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Johansen created the De Contents Scramble System (DeCSS) program in 1999, when he was 15, so that he could view his DVDs on a Linux machine. DeCSS defeats the copyright protection system used by the entertainment industry to protect films distributed on DVDs.
Johansen created and published DeCSS as part of an open source development project to build Linux DVD players. He also put the software on equipment owned by his father, Per Johansen.
The Motion Picture Association of America (MPAA) asked Norwegian authorities to launch a criminal investigation into both Jon and Per Johansen.
The Norwegian Economic Crime Unit has charged Jon Johansen with violating section 145 (2) of Norwegian law, which outlaws breaking into another person's locked property to gain access to data that one does not have a right to access.
The civil liberties group, Electronic Frontier Foundation (EFF) is publicising the case.
"Hollywood is a very powerful force and when they put pressure on a country like Norway it is felt," said Robin Gross, EFF's intellectual property lawyer. "It is no surprise that they bowed to the pressure."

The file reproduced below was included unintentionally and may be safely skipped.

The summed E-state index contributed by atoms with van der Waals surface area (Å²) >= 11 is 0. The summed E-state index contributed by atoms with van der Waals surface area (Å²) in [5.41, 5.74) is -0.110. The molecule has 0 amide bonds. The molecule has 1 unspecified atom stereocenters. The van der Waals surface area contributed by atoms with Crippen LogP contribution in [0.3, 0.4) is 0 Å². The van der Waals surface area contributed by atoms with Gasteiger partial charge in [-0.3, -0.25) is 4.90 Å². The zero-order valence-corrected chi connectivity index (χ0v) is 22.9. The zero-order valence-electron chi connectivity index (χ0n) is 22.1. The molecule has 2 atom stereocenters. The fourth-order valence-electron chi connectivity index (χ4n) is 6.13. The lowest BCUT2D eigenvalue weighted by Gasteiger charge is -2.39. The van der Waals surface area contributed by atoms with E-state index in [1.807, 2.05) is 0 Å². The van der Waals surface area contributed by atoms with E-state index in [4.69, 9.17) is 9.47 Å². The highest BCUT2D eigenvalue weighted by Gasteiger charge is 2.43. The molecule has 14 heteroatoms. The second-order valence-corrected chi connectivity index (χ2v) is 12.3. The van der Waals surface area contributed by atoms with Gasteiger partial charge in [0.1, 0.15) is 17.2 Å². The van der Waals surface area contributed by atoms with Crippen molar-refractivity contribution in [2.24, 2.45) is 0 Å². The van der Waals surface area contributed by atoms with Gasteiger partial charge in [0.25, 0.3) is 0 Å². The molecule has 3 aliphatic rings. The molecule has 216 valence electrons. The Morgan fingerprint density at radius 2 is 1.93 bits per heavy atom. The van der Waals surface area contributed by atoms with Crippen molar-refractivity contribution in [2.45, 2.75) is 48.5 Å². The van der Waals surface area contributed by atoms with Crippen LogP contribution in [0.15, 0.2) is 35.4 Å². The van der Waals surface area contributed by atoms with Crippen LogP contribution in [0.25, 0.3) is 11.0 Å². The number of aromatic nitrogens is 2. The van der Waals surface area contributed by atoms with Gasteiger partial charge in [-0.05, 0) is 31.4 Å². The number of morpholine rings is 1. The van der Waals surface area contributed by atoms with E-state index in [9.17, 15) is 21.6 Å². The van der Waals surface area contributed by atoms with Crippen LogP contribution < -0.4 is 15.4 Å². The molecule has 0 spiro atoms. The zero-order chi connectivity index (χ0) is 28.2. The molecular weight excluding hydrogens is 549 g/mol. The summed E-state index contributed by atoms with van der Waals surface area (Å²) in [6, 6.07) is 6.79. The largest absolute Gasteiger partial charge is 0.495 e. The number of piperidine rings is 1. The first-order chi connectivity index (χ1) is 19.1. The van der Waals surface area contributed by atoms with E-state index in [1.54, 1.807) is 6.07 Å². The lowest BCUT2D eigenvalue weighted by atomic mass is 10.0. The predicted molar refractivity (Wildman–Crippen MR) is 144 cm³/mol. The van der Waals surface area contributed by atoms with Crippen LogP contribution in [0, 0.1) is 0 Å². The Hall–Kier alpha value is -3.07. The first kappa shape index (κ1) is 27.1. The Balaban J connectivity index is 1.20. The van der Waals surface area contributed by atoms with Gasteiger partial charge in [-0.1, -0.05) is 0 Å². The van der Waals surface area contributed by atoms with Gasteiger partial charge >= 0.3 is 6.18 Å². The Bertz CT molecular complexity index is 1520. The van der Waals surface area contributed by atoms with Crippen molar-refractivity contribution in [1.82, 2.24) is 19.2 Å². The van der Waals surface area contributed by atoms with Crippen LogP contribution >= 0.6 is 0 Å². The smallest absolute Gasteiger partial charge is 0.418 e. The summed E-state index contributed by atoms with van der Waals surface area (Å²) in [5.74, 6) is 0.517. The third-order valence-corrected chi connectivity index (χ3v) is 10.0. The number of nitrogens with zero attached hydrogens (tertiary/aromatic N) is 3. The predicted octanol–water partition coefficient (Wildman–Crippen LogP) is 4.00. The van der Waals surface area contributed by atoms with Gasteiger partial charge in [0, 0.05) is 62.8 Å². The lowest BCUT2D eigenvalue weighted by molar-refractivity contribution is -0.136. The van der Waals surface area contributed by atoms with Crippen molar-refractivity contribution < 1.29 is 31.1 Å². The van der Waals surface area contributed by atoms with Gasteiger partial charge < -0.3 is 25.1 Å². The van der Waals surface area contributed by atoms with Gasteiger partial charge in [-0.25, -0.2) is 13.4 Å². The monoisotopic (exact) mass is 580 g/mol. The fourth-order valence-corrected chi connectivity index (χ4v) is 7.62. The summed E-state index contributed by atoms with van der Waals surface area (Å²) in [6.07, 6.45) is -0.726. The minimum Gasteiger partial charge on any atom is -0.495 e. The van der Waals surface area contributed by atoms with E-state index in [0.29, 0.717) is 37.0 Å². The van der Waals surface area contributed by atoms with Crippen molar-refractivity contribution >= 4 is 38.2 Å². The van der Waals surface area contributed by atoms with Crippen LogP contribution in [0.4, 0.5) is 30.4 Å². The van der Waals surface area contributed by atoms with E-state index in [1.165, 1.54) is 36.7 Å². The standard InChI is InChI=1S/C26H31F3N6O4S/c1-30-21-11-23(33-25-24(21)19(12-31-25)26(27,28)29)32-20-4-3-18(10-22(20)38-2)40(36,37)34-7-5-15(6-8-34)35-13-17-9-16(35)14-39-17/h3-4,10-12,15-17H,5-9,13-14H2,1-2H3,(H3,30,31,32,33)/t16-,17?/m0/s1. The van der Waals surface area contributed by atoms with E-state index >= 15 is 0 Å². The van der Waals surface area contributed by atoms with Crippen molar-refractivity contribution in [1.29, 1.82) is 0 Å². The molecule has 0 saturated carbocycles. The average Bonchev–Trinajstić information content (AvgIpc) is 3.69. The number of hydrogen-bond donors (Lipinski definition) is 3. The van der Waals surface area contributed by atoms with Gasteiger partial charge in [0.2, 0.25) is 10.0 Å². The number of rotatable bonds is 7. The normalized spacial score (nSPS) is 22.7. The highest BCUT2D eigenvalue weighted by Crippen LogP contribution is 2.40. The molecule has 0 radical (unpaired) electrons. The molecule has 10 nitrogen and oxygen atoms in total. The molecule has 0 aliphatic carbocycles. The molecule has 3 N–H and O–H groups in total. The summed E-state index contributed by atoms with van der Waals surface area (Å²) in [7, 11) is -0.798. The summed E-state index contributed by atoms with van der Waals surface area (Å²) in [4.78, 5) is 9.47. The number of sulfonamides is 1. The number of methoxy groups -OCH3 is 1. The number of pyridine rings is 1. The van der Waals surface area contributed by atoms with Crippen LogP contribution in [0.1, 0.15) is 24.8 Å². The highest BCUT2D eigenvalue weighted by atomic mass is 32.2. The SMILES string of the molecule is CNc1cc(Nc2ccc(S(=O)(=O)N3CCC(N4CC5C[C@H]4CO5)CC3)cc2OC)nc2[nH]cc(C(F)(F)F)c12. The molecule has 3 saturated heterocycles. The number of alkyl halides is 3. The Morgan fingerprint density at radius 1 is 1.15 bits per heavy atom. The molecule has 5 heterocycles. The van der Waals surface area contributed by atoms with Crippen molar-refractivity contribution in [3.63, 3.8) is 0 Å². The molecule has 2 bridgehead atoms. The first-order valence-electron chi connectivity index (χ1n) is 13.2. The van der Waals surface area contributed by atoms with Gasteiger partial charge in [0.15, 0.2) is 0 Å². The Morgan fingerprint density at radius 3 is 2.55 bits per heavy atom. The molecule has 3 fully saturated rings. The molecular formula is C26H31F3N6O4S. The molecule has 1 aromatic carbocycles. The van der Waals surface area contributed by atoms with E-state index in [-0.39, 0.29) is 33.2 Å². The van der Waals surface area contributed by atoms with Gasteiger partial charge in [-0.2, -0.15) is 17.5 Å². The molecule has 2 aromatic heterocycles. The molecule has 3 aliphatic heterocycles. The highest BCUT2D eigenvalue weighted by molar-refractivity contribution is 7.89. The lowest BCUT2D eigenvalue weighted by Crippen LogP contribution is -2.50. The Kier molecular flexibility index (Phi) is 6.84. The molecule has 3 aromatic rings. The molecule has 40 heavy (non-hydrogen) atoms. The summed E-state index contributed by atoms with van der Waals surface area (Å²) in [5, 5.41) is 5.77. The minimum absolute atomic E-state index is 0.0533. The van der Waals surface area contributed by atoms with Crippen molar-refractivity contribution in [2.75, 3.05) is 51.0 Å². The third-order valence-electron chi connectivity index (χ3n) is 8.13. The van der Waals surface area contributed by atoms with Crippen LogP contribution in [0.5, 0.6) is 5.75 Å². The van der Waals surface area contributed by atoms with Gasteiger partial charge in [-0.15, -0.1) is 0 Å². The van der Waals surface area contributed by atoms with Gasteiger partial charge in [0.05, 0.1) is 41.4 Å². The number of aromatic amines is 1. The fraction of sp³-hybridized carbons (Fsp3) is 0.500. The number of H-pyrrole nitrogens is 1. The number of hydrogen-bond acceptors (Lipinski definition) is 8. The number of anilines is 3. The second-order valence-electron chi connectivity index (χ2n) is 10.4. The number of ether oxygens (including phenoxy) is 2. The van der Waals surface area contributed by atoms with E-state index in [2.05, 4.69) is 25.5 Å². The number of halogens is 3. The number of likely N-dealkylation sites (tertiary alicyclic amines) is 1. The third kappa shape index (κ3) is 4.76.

The EFF asserted that Johansen should not have been prosecuted for breaking into his own property. The US-based organisation added that the law was previously used only to prosecute individuals who violate someone else's secured system.
Johansen could face two years in prison if convicted, the EFF said.
Johansen's indictment is just the latest in a string of high-profile cases that are testing the boundaries of copyright protection and free speech and fair use rights.
In fact, the MPAA's CSS licensing entity, DVD CCA, has already sued Johansen for publishing DeCSS, claiming that he violated a trade secret under the Uniform Trade Secrets Act. A California appeals court, however, ruled that DeCSS could not be barred from publication,.
Gross believes that the DVD CCA put pressure on the Norwegian authorities to indict Johansen after losing the California case and in the face of the summary judgement.
"The MPAA is working very hard throughout the world to have some stringent intellectual laws passed, " said Gross. "The irony is, they are prosecuting their own fans."
The MPAA has previously sued hacker magazine 2600: The Hacker Quarterly for linking to DeCSS via its Web site. In November 2001, a New York federal appeals court upheld a ruling prohibited the publishing the code, saying that it violated the 1998 Digital Millennium Copyright Act (DMCA).
Johansen provided testimony in the 2600 magazine case, explaining how he created the DeCSS program in conjunction with two other people.
It remains to be seen how successful the Norwegian authorities will be at prosecuting the teenager. Gross said protests are planned in Norway, and she expects Johansen's US supporters will also organise rallies.
"We believe this case will be won in court of public opinion," Gross said.